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The Competent Parent: Grandma’s Broken Leg

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Welcome to our online series on parenting advice with our expert Dr. Deborah Wood.

Grandma’s Broken Leg

Dear Dr. Debbie,

Help!  My mother, who usually watches my three-year-old, Casey, fell yesterday which resulted in a trip to the emergency room.  She has a fractured leg.  Not that I expect answers for my child care situation (luckily I get some personal days off), but my daughter is full of questions about what happened to Grandma.

I try to be as honest as I can with her, but I don’t want her to worry unnecessarily. Last night she was very fretful at bedtime and ended up in our bed for the night.  What sort of behavior should be normal for her under the circumstances?

Mommy on Duty

 

Dear Mommy on Duty,

Your daughter is very concrete in her thinking and needs to know she is safe.  You are right to be honest with her – but remember to choose your words carefully and watch for her remaining unanswered questions.  It is usual for a three-year-old to ask the same questions until she is satisfied with an understandable answer.  So much to learn when you’re three.  For example:

Safety first.

Casey needs to know that accidents happen – but not all the time.  Review the reason for the fall with her.  Your explanation will take into account what Grandma could and could not do to prevent the fall.  If a safety adjustment needs to be made – for example, a loose rug secured – Casey could be part of the fix.  If Grandma got dizzy, give a simple medical explanation – whether it was low blood sugar or a reaction to a prescription – and have Casey experience dizziness herself by spinning around a few times.  She’ll see how “feeling dizzy” feels so she’ll know that it was an unusual event – not how Grandma usually feels.  Casey may be more apprehensive than usual for a while as she rebuilds her trust in the world, which includes her caregivers, the furniture, and the force of gravity.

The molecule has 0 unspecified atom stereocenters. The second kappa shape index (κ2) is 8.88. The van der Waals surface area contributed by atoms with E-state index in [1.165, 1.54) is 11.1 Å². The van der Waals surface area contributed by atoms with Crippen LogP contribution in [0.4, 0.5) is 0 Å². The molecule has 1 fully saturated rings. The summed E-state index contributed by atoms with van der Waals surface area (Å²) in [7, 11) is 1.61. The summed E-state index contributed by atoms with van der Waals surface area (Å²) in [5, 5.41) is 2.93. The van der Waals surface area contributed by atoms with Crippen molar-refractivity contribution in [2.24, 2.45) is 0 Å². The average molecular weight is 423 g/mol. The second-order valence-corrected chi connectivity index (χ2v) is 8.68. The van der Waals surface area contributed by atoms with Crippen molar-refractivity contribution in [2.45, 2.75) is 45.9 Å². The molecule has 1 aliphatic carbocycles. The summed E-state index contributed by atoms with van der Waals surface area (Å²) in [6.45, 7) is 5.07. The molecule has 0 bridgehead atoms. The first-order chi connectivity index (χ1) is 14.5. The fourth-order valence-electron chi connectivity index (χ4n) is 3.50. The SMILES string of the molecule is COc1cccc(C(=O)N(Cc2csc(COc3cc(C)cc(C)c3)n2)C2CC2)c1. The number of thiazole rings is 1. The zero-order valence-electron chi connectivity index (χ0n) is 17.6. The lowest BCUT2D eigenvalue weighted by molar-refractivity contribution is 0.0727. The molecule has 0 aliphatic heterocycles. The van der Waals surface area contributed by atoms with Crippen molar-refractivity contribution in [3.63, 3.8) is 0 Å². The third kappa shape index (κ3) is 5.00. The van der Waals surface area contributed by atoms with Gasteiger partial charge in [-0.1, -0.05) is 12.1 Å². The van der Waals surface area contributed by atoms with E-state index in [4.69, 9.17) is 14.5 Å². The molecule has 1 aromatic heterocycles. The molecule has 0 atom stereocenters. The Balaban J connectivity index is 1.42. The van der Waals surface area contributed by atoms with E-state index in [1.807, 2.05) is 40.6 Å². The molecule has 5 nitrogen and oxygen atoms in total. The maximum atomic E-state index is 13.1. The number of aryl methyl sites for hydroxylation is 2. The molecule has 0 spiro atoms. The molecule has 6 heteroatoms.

Bones can break.

Help Casey find the bones in her own body.  You can’t see them, but you can feel most of them.  If you have one of Grandma’s x-rays (or can find a picture in a book or online) you can show Casey what a fracture looks like.  If you just say “Grandma’s leg is broken,” your daughter may visualize an actual break – such that a part of Grandma is now unattached to her body.

Community helpers.

No doubt Grandma was assisted by other adults to get the help she needed.  Casey may have learned about 911, EMT’s, and perhaps she met (or will meet) a couple of hospital workers.  All of these roles can be reviewed for the part they played in Grandma’s emergency.  Props and simple costumes can further assist Casey’s understanding of how various jobs work.  You can help her re-play the scenes she was part of simply with a phone (a thumb and pinky will do), a “stretcher” (improvise with a towel and two sticks big enough for one of her dolls), and whatever pretend hospital equipment fill out the story.  She should already have some understanding of the health field from her own visits to the pediatrician, so include her background experience in your dramatic play so she can relate to medical roles from both an emergency and a preventive standpoint.

Families pull together.

During Grandma’s recovery – typically six weeks – Casey’s daily routine is apt to be different than she’s used to.  Try to keep her schedule.  Keep her preschool or other activities going with carpooling or other creative means.  Try not to use this off from work to spend relaxing days at home (unless that’s what Grandma did), because Casey may have trouble adjusting back when the time comes.  Remind her daily that Grandma will be back on duty as soon as her bone has healed enough.

And of course, if Grandma needs a little help from you during her incapacitation, Casey can be included.

While Grandma heals.

Grandma’s recuperation is an ideal time for Casey to see what loved ones do when someone is out of commission due to illness or injury.  Record Casey singing a song for Grandma.  Make cards to send to her.  Call with a cheering message.  As Red Riding Hood did, prepare a basket of goodies full of love for Grandma.  If she’s up for a visit (and if she’s your child’s child care provider, she probably misses her terribly!) make it short and sweet, and explain that Grandma needs some rest.

By the way, Anne Arundel Medical Center is having an open house Saturday, April 9 to showcase the new pediatric emergency wing.  Great time for every family to learn how medical emergencies work!

 

Dr. Deborah Wood is a child development specialist in Annapolis.  She holds a doctorate in Human Development from the University of Maryland at College Park and is founding director of the Chesapeake Children’s Museum.  Long time fans and new readers can find many of her “Understanding Children” columns archived on the Chesapeake Family Magazine website. You can find her online at www.drdebbiewood.com

Do you have a parenting question for Dr. Debbie? Email us! editor@chesapeakefamily.com

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